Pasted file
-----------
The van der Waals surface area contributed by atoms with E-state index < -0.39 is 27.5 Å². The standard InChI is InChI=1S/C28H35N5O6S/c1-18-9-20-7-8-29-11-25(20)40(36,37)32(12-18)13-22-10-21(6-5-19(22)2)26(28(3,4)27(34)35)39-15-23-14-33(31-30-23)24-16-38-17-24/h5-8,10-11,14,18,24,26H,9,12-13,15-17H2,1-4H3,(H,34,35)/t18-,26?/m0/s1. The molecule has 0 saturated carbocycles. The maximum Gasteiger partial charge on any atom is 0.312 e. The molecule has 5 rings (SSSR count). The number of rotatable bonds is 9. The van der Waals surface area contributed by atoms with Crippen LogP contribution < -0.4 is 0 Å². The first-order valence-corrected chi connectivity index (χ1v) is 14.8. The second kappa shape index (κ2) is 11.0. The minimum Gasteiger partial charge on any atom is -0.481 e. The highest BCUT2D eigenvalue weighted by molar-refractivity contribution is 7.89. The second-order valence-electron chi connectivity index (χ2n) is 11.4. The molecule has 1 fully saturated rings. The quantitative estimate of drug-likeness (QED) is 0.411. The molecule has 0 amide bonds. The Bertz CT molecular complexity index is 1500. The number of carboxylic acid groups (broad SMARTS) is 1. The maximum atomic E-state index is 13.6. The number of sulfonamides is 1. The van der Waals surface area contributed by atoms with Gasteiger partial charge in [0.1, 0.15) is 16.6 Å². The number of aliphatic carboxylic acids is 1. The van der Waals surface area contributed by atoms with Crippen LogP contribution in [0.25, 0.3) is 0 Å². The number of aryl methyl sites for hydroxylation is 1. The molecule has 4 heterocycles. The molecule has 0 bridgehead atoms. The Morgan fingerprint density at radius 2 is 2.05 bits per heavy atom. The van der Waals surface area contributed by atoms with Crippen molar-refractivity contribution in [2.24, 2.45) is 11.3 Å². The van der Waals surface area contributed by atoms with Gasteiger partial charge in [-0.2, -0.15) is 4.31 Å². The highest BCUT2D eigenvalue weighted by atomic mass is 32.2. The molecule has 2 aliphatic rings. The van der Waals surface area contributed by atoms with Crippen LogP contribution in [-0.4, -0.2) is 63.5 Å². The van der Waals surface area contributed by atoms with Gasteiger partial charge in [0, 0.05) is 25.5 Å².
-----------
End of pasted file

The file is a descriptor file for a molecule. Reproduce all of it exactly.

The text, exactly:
The van der Waals surface area contributed by atoms with E-state index < -0.39 is 27.5 Å². The standard InChI is InChI=1S/C28H35N5O6S/c1-18-9-20-7-8-29-11-25(20)40(36,37)32(12-18)13-22-10-21(6-5-19(22)2)26(28(3,4)27(34)35)39-15-23-14-33(31-30-23)24-16-38-17-24/h5-8,10-11,14,18,24,26H,9,12-13,15-17H2,1-4H3,(H,34,35)/t18-,26?/m0/s1. The molecule has 0 saturated carbocycles. The maximum Gasteiger partial charge on any atom is 0.312 e. The molecule has 5 rings (SSSR count). The number of rotatable bonds is 9. The van der Waals surface area contributed by atoms with Crippen LogP contribution < -0.4 is 0 Å². The first-order valence-corrected chi connectivity index (χ1v) is 14.8. The second kappa shape index (κ2) is 11.0. The minimum Gasteiger partial charge on any atom is -0.481 e. The highest BCUT2D eigenvalue weighted by molar-refractivity contribution is 7.89. The second-order valence-electron chi connectivity index (χ2n) is 11.4. The molecule has 1 fully saturated rings. The quantitative estimate of drug-likeness (QED) is 0.411. The molecule has 0 amide bonds. The Bertz CT molecular complexity index is 1500. The number of carboxylic acid groups (broad SMARTS) is 1. The maximum atomic E-state index is 13.6. The number of sulfonamides is 1. The van der Waals surface area contributed by atoms with Gasteiger partial charge in [0.1, 0.15) is 16.6 Å². The number of aliphatic carboxylic acids is 1. The van der Waals surface area contributed by atoms with Crippen LogP contribution in [0.25, 0.3) is 0 Å². The number of aryl methyl sites for hydroxylation is 1. The molecule has 4 heterocycles. The molecule has 0 bridgehead atoms. The Morgan fingerprint density at radius 2 is 2.05 bits per heavy atom. The van der Waals surface area contributed by atoms with Crippen molar-refractivity contribution in [2.24, 2.45) is 11.3 Å². The van der Waals surface area contributed by atoms with Gasteiger partial charge in [-0.2, -0.15) is 4.31 Å². The highest BCUT2D eigenvalue weighted by atomic mass is 32.2. The molecule has 2 aliphatic rings. The van der Waals surface area contributed by atoms with Crippen LogP contribution in [-0.4, -0.2) is 63.5 Å². The van der Waals surface area contributed by atoms with Gasteiger partial charge in [0, 0.05) is 25.5 Å².